• Retail was originally about $1800 in 2015. Then sales started online and vendors were hoping to get $1200 cash for the bikes, then it got so bad some were moved for only $800, still brand new. Then this Brand (and type of bike) pretty much disappeared all-together. Lately, such chinese-OEM bikes are making a final resurgence on the market.


Bicycle technology is moving so fast, that there is currently a MASSIVE SURPLUS of old bicycle parts overseas. Chinese factories are trying desperately to find ways to sell off these parts and at the same time, deal with the Trade Wars between the USA and CHINA. Price dumping of very antiquated bikes, with old discontinued parts, unfriendly frame geometries, badged with all sorts of “manufacturer” names, have been hitting North American shores in late 2018 and will continue through the end of 2019. These overseas OEM companies know the older (NOS - new old stock) bikes have zero resale value on the secondary market, so they are attempting to get whatever they can for the bikes on the primary sale to a North American customer. Otherwise, the bikes, and their old parts become a complete loss and write-off.

(Ebikes and their electric drivetrains are also putting pressure on the liquidators and wholesalers of NOS (new old stock) 9,10,11 SPD bikes)



  • Beware of buying from ANY source that cannot backup your sale with a comprehensive warranty

  • Beware of buying from ANY source that uses a personal email address such as Hotmail, Google, Rocketmail, etc, and that is how they contact you, after you submit initial information requests through their business website. Your information can easily be hacked this way, and their “business” email account is not tied into their Business Domain Name, so you are liable if they run a scam using those credentials.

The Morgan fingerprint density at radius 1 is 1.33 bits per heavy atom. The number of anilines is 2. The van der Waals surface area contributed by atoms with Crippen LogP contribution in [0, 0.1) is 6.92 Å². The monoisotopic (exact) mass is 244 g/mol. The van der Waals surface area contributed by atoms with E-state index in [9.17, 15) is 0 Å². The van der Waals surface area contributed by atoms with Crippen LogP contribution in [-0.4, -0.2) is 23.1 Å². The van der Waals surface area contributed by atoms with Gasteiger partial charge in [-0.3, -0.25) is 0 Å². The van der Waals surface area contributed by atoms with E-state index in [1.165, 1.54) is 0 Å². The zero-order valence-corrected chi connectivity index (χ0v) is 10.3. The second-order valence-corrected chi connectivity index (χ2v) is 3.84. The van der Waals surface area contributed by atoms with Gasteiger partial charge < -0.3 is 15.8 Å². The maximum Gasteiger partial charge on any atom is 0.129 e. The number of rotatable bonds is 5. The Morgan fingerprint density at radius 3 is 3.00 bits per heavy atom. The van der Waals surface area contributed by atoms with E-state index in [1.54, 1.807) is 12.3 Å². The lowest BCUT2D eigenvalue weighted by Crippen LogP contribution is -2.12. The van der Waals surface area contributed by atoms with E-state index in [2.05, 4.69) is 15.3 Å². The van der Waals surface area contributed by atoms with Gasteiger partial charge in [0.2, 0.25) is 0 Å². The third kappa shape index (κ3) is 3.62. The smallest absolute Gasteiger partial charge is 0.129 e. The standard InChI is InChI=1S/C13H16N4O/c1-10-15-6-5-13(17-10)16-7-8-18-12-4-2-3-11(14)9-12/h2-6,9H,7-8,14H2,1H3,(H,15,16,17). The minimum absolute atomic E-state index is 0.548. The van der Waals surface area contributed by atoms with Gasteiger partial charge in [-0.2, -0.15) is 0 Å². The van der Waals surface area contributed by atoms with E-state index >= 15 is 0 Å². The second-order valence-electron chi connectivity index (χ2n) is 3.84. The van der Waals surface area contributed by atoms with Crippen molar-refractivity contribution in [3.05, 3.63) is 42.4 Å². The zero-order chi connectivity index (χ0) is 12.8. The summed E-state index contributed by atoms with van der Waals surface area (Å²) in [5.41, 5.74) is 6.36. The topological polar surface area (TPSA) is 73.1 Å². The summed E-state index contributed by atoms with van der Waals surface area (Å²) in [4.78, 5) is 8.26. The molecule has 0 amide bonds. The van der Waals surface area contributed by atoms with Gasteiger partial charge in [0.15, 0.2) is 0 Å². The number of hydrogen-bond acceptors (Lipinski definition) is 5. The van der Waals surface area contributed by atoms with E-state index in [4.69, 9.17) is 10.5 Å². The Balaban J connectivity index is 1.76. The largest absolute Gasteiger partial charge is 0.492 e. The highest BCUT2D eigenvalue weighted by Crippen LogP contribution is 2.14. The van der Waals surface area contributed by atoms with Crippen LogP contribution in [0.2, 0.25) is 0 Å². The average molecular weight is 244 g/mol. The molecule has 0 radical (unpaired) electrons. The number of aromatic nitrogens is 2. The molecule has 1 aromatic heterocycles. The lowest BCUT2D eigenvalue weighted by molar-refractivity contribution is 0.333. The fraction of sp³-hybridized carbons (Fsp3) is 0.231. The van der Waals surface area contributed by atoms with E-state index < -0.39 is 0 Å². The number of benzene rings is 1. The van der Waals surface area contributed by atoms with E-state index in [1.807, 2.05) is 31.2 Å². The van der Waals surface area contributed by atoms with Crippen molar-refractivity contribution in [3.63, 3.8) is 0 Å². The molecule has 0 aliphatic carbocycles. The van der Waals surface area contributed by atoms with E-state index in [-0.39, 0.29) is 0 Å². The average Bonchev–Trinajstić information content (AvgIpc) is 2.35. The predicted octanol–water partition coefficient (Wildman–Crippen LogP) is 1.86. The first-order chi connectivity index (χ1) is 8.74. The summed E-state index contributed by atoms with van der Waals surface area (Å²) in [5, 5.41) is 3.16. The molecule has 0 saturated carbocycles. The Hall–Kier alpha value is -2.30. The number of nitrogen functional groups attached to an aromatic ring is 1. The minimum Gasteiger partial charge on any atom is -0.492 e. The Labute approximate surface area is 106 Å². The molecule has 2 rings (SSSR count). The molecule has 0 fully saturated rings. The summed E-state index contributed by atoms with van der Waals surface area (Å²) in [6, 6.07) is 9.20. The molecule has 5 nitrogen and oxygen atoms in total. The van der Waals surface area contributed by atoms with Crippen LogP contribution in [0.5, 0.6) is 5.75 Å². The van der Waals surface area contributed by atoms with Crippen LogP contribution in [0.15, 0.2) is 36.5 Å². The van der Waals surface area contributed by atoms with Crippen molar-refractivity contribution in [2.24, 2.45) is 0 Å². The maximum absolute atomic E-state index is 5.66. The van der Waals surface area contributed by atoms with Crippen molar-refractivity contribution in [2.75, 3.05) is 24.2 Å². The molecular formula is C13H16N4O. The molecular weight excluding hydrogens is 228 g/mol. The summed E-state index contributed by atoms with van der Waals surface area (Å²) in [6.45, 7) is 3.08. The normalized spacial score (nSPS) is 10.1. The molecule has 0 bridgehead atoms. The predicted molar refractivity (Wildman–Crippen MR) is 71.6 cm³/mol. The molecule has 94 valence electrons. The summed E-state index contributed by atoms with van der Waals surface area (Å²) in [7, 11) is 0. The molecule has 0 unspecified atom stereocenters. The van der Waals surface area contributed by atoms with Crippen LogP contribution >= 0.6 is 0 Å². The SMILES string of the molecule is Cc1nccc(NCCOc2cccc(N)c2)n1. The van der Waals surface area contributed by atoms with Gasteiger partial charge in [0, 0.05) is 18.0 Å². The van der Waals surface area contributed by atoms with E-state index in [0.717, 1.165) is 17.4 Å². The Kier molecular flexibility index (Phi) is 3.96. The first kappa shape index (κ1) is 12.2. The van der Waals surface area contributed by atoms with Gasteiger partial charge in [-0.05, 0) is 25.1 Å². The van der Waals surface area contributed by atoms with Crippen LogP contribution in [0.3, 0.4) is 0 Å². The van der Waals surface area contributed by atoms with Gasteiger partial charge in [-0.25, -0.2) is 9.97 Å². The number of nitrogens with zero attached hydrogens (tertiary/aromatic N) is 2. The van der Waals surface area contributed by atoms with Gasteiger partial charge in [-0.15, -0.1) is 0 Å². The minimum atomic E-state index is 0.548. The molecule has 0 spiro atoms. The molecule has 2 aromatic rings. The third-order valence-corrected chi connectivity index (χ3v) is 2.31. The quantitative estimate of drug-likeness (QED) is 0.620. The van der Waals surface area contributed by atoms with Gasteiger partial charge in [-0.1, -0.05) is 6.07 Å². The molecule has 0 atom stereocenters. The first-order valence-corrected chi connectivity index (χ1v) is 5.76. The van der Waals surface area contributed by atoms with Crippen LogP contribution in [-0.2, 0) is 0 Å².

• Beware of low-grade reseller websites with lots of pop-up windows that require you to close their announcements, to continue. Even by clicking the “X” to close the pop-up window, you can be inviting malicious malware code into your Internet device and get your PID hacked (Personally Identifiable Information).

  • Do not buy using a credit card, while on PUBLIC Wi-Fi or hotspots. There are always nefarious people at conventions, in hotels, on airlines, and in coffee shops, that set up devices to specifically hack the open Wi-Fi airwaves around you, in an attempt to grab all the data you transmit over that connection.



  • Hub spacing that is not TA (thru-axle) both front and rear.

  • Frame Hub spacing that is not 150mm FR, and either 177mm or 197mm RR.

  • Wheelsets that use 135mm front hubs with 7.5mm spacer sets (to equal 150mm). Likewise, 190mm rear hubs with 3.5mm spacer sets (to equal 197mm). (spacers get lost when changing tires).

  • 2x Double FR chainrings, using 9spd or 10spd drivetrains.

  • 1x Drive-train systems that are not either 11spd or 12spd. The 9 and 10spd shifting systems are vastly outdated at this point, with extremely low resale value. You will have to replace the RD, FD, chain, cassette and shifters to move up to 11 or 12 spd systems, which can become quite expensive.